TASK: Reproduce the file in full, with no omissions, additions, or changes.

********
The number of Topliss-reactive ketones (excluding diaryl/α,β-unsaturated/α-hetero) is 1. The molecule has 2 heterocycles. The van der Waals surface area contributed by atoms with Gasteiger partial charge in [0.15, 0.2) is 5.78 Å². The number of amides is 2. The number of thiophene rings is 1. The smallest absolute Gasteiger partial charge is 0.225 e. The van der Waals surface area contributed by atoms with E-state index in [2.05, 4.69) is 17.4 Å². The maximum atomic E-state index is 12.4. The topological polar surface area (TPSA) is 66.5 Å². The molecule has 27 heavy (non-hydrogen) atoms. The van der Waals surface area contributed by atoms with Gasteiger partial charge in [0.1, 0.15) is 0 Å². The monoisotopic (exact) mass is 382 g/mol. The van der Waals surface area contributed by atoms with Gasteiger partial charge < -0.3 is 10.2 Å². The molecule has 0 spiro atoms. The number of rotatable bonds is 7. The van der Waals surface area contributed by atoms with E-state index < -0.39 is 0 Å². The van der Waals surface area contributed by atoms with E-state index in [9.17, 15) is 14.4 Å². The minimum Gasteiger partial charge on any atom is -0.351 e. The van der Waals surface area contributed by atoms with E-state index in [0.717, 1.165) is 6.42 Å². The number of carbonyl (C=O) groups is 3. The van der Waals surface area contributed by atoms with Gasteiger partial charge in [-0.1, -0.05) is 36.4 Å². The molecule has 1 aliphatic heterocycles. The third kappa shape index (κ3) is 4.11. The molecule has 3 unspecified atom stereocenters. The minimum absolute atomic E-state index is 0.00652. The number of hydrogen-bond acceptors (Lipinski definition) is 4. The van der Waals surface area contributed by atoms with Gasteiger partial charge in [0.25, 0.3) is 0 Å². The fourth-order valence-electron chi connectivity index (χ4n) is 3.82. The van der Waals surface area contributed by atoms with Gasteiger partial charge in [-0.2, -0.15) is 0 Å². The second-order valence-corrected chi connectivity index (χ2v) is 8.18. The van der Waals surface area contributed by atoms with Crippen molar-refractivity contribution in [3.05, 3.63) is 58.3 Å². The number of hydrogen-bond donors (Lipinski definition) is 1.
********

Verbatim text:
The number of Topliss-reactive ketones (excluding diaryl/α,β-unsaturated/α-hetero) is 1. The molecule has 2 heterocycles. The van der Waals surface area contributed by atoms with Gasteiger partial charge in [0.15, 0.2) is 5.78 Å². The number of amides is 2. The number of thiophene rings is 1. The smallest absolute Gasteiger partial charge is 0.225 e. The van der Waals surface area contributed by atoms with E-state index in [2.05, 4.69) is 17.4 Å². The maximum atomic E-state index is 12.4. The topological polar surface area (TPSA) is 66.5 Å². The molecule has 27 heavy (non-hydrogen) atoms. The van der Waals surface area contributed by atoms with Gasteiger partial charge in [0.1, 0.15) is 0 Å². The monoisotopic (exact) mass is 382 g/mol. The van der Waals surface area contributed by atoms with Gasteiger partial charge < -0.3 is 10.2 Å². The molecule has 0 spiro atoms. The number of rotatable bonds is 7. The van der Waals surface area contributed by atoms with E-state index < -0.39 is 0 Å². The van der Waals surface area contributed by atoms with E-state index in [9.17, 15) is 14.4 Å². The minimum Gasteiger partial charge on any atom is -0.351 e. The van der Waals surface area contributed by atoms with E-state index in [0.717, 1.165) is 6.42 Å². The number of carbonyl (C=O) groups is 3. The van der Waals surface area contributed by atoms with Gasteiger partial charge in [-0.1, -0.05) is 36.4 Å². The molecule has 1 aliphatic heterocycles. The third kappa shape index (κ3) is 4.11. The molecule has 3 unspecified atom stereocenters. The minimum absolute atomic E-state index is 0.00652. The number of hydrogen-bond acceptors (Lipinski definition) is 4. The van der Waals surface area contributed by atoms with Gasteiger partial charge in [0.25, 0.3) is 0 Å². The fourth-order valence-electron chi connectivity index (χ4n) is 3.82. The van der Waals surface area contributed by atoms with Gasteiger partial charge in [-0.2, -0.15) is 0 Å². The second-order valence-corrected chi connectivity index (χ2v) is 8.18. The van der Waals surface area contributed by atoms with Crippen molar-refractivity contribution in [3.05, 3.63) is 58.3 Å². The number of hydrogen-bond donors (Lipinski definition) is 1.